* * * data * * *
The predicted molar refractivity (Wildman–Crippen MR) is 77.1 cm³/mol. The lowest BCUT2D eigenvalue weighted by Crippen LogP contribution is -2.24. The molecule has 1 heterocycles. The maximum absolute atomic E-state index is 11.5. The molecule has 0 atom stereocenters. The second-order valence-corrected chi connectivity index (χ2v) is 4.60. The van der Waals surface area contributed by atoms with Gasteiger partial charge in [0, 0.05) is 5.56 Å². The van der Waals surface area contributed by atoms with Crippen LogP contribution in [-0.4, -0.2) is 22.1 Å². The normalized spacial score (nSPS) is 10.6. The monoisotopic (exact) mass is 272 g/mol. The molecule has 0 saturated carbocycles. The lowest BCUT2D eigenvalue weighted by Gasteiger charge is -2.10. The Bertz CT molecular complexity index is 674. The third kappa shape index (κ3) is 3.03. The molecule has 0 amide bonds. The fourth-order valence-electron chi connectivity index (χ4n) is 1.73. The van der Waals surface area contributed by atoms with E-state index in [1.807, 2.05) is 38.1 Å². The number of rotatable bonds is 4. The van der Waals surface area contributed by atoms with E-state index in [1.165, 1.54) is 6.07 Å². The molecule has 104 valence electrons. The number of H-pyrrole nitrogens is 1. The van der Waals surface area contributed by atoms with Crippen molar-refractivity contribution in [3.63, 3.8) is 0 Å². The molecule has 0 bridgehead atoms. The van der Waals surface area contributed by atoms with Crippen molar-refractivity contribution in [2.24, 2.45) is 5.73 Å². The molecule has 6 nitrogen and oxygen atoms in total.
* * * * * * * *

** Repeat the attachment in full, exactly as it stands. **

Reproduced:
The predicted molar refractivity (Wildman–Crippen MR) is 77.1 cm³/mol. The lowest BCUT2D eigenvalue weighted by Crippen LogP contribution is -2.24. The molecule has 1 heterocycles. The maximum absolute atomic E-state index is 11.5. The molecule has 0 atom stereocenters. The second-order valence-corrected chi connectivity index (χ2v) is 4.60. The van der Waals surface area contributed by atoms with Gasteiger partial charge in [0, 0.05) is 5.56 Å². The van der Waals surface area contributed by atoms with Crippen LogP contribution in [-0.4, -0.2) is 22.1 Å². The normalized spacial score (nSPS) is 10.6. The monoisotopic (exact) mass is 272 g/mol. The molecule has 0 saturated carbocycles. The lowest BCUT2D eigenvalue weighted by Gasteiger charge is -2.10. The Bertz CT molecular complexity index is 674. The third kappa shape index (κ3) is 3.03. The molecule has 0 amide bonds. The fourth-order valence-electron chi connectivity index (χ4n) is 1.73. The van der Waals surface area contributed by atoms with E-state index in [1.807, 2.05) is 38.1 Å². The number of rotatable bonds is 4. The van der Waals surface area contributed by atoms with E-state index in [1.165, 1.54) is 6.07 Å². The molecule has 104 valence electrons. The number of H-pyrrole nitrogens is 1. The van der Waals surface area contributed by atoms with Crippen molar-refractivity contribution in [3.63, 3.8) is 0 Å². The molecule has 0 bridgehead atoms. The van der Waals surface area contributed by atoms with Crippen molar-refractivity contribution in [2.24, 2.45) is 5.73 Å². The molecule has 6 nitrogen and oxygen atoms in total.